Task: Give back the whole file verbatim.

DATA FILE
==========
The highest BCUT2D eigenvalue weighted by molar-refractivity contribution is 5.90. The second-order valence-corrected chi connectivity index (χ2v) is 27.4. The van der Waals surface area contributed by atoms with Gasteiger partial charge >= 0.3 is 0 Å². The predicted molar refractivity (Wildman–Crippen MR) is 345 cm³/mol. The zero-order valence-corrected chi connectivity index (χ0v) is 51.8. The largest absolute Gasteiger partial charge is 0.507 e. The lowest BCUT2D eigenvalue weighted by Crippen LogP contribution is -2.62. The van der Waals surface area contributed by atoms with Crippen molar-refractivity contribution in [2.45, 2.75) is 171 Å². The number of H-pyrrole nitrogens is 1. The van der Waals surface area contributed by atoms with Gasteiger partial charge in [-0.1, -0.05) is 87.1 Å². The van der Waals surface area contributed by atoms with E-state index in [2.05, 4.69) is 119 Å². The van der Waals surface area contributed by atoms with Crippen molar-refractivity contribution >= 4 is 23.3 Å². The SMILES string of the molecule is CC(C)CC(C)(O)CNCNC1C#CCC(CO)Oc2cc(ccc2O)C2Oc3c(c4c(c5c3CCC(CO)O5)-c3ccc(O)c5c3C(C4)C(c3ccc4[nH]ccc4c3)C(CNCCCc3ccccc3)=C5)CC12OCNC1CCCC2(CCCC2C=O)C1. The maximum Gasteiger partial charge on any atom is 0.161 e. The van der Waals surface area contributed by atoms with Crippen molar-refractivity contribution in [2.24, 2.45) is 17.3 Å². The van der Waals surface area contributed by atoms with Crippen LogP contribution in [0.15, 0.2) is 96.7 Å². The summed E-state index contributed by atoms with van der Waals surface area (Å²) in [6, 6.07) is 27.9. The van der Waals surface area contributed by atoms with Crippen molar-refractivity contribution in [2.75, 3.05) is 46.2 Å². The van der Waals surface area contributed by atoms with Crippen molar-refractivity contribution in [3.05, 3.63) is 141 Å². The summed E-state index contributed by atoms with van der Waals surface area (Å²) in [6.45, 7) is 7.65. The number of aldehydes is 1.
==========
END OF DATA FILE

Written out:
The highest BCUT2D eigenvalue weighted by molar-refractivity contribution is 5.90. The second-order valence-corrected chi connectivity index (χ2v) is 27.4. The van der Waals surface area contributed by atoms with Gasteiger partial charge >= 0.3 is 0 Å². The predicted molar refractivity (Wildman–Crippen MR) is 345 cm³/mol. The zero-order valence-corrected chi connectivity index (χ0v) is 51.8. The largest absolute Gasteiger partial charge is 0.507 e. The lowest BCUT2D eigenvalue weighted by Crippen LogP contribution is -2.62. The van der Waals surface area contributed by atoms with Crippen molar-refractivity contribution in [2.45, 2.75) is 171 Å². The number of H-pyrrole nitrogens is 1. The van der Waals surface area contributed by atoms with Gasteiger partial charge in [-0.1, -0.05) is 87.1 Å². The van der Waals surface area contributed by atoms with E-state index in [2.05, 4.69) is 119 Å². The van der Waals surface area contributed by atoms with Crippen molar-refractivity contribution >= 4 is 23.3 Å². The SMILES string of the molecule is CC(C)CC(C)(O)CNCNC1C#CCC(CO)Oc2cc(ccc2O)C2Oc3c(c4c(c5c3CCC(CO)O5)-c3ccc(O)c5c3C(C4)C(c3ccc4[nH]ccc4c3)C(CNCCCc3ccccc3)=C5)CC12OCNC1CCCC2(CCCC2C=O)C1. The maximum Gasteiger partial charge on any atom is 0.161 e. The van der Waals surface area contributed by atoms with Crippen molar-refractivity contribution in [2.24, 2.45) is 17.3 Å². The van der Waals surface area contributed by atoms with Crippen LogP contribution in [0.15, 0.2) is 96.7 Å². The summed E-state index contributed by atoms with van der Waals surface area (Å²) in [6, 6.07) is 27.9. The van der Waals surface area contributed by atoms with Crippen molar-refractivity contribution in [2.75, 3.05) is 46.2 Å². The van der Waals surface area contributed by atoms with Crippen molar-refractivity contribution in [3.05, 3.63) is 141 Å². The summed E-state index contributed by atoms with van der Waals surface area (Å²) in [6.45, 7) is 7.65. The number of aldehydes is 1.